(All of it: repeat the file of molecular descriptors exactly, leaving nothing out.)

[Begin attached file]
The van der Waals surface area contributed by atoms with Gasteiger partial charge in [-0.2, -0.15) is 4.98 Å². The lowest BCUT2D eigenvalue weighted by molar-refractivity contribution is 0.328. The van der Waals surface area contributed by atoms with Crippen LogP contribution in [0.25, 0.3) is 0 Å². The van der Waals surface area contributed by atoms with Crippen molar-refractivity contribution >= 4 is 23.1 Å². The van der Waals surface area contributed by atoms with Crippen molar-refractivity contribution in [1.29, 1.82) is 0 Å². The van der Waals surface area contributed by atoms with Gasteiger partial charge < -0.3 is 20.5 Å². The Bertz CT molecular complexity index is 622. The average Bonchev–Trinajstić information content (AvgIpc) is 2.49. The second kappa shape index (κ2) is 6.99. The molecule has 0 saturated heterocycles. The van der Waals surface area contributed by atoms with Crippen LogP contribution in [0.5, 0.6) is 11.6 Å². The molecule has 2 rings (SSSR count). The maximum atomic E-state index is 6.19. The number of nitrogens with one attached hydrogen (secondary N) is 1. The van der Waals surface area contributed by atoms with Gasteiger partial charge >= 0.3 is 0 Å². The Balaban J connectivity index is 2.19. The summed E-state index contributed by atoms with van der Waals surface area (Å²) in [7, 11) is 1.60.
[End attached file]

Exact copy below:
The van der Waals surface area contributed by atoms with Gasteiger partial charge in [-0.2, -0.15) is 4.98 Å². The lowest BCUT2D eigenvalue weighted by molar-refractivity contribution is 0.328. The van der Waals surface area contributed by atoms with Crippen LogP contribution in [0.25, 0.3) is 0 Å². The van der Waals surface area contributed by atoms with Crippen molar-refractivity contribution >= 4 is 23.1 Å². The van der Waals surface area contributed by atoms with Crippen molar-refractivity contribution in [1.29, 1.82) is 0 Å². The van der Waals surface area contributed by atoms with Gasteiger partial charge < -0.3 is 20.5 Å². The Bertz CT molecular complexity index is 622. The average Bonchev–Trinajstić information content (AvgIpc) is 2.49. The second kappa shape index (κ2) is 6.99. The molecule has 0 saturated heterocycles. The van der Waals surface area contributed by atoms with Crippen LogP contribution in [0.5, 0.6) is 11.6 Å². The molecule has 2 rings (SSSR count). The maximum atomic E-state index is 6.19. The number of nitrogens with one attached hydrogen (secondary N) is 1. The van der Waals surface area contributed by atoms with Gasteiger partial charge >= 0.3 is 0 Å². The Balaban J connectivity index is 2.19. The summed E-state index contributed by atoms with van der Waals surface area (Å²) in [7, 11) is 1.60.